Before I start, I just wanted to make it clear that I did not want to go back to Windows. I had to. I connect with family through gaming and Linux doesn’t really work well with games. The games I want to play are available on Linux but after several updates the games will always break. The way in which the games broke though were pretty interesting.
Firstly, games could just fail to launch. Most of the time, you won’t know what is happening to the game. The rest of the time you’ll be notified that the game is missing some form of library. Fixable, so not that bad of an issue.
Assuming that you were able to launch the game, you may experience performance issues or artifacting. The game models may not appear in the way they should. The models may get stuck in the middle of an animation. Again, not fun but not game-breaking.
The worse issue is that sometimes, games would just hang mid-way. That’s fine if you are not playing a competitive game but I got put into single draft mode just because my computer froze one too many times when transitioning to the Dota 2 matchmaking screen. Not cool. This is a game-breaker for me. Literally and figuratively.
Not being able to play the only game I want to play is a deal-breaker. So, I had to move to Windows. But you know what, before doing that I thought I would just give Ubuntu a whirl. Afterall, Steam on Ubuntu is officially supported by Valve.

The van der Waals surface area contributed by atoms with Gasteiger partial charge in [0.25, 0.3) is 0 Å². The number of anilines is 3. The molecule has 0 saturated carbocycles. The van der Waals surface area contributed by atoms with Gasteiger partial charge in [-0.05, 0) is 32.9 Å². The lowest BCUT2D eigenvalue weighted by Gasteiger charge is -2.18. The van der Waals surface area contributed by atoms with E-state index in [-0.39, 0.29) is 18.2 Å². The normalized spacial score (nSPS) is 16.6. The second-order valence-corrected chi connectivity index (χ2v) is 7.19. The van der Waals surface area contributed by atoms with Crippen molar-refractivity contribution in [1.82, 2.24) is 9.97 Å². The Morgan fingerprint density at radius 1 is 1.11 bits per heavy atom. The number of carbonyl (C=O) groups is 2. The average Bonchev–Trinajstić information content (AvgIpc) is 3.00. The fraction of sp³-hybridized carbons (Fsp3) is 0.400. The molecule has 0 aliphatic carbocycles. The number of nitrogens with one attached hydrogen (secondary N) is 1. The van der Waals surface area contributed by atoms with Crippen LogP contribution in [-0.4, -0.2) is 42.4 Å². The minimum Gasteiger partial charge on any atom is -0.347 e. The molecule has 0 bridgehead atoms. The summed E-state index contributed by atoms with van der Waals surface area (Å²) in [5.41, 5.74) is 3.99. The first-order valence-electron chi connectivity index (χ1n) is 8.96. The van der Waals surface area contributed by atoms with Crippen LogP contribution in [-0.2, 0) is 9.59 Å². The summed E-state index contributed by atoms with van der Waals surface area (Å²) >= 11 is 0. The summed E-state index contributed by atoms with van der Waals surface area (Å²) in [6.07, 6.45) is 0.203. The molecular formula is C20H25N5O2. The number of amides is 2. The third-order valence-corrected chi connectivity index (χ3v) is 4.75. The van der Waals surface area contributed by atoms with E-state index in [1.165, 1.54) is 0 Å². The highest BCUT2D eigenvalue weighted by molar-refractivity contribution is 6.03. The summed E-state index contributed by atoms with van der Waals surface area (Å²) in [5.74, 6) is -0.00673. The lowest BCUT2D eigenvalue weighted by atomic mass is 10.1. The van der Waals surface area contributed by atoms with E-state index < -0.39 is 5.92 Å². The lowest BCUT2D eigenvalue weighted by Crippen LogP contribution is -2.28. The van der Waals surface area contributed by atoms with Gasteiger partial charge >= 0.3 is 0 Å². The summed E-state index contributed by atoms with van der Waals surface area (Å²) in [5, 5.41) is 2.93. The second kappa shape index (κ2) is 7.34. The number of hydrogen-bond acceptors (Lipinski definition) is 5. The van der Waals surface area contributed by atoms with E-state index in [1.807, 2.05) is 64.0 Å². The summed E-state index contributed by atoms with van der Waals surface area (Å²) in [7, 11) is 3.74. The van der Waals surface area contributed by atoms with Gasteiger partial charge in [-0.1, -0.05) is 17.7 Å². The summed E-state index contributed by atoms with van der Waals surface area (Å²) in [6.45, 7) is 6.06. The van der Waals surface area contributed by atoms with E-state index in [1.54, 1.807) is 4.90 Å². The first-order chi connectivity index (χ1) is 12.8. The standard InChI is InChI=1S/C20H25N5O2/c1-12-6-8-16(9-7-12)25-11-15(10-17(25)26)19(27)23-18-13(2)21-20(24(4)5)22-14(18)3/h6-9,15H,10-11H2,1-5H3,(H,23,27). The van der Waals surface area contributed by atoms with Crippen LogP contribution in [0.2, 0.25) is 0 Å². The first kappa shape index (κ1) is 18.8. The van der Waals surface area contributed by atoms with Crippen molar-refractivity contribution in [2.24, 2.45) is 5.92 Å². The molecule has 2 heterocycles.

I went ahead with the Ubuntu installation. Everything was going fine. My hopes were rising. I was prepared to put away the Windows 10 installer USB. But then, my computer failed to wake up from sleep. Not a good sign. However, I can still deal with this. All I have to do is shut down my computer instead of putting it to sleep. No biggy. Then came the dreaded game updates. As many of you may have guessed, the game caused a memory leak.which inevitably caused my computer to freeze. So sadly and rather unwillingly I moved back to Windows.
Now that I’m back on Windows, everything seems normal again. The desktop is familiar. Games work as they should. The programs I need are just a few clicks away. The world felt right. So was it wrong to try Linux again?
Despite the issues I had with Linux, it was an eye-opening experience. Now, I have a better understanding of the inner workings of my computer. The side-effects of my Linux though is that I am more weary of installing closed-sourced programs but I believe those feelings will pass soon.
So, will I try Linux again?
I don’t know. So, let’s just leave it at that. Cool?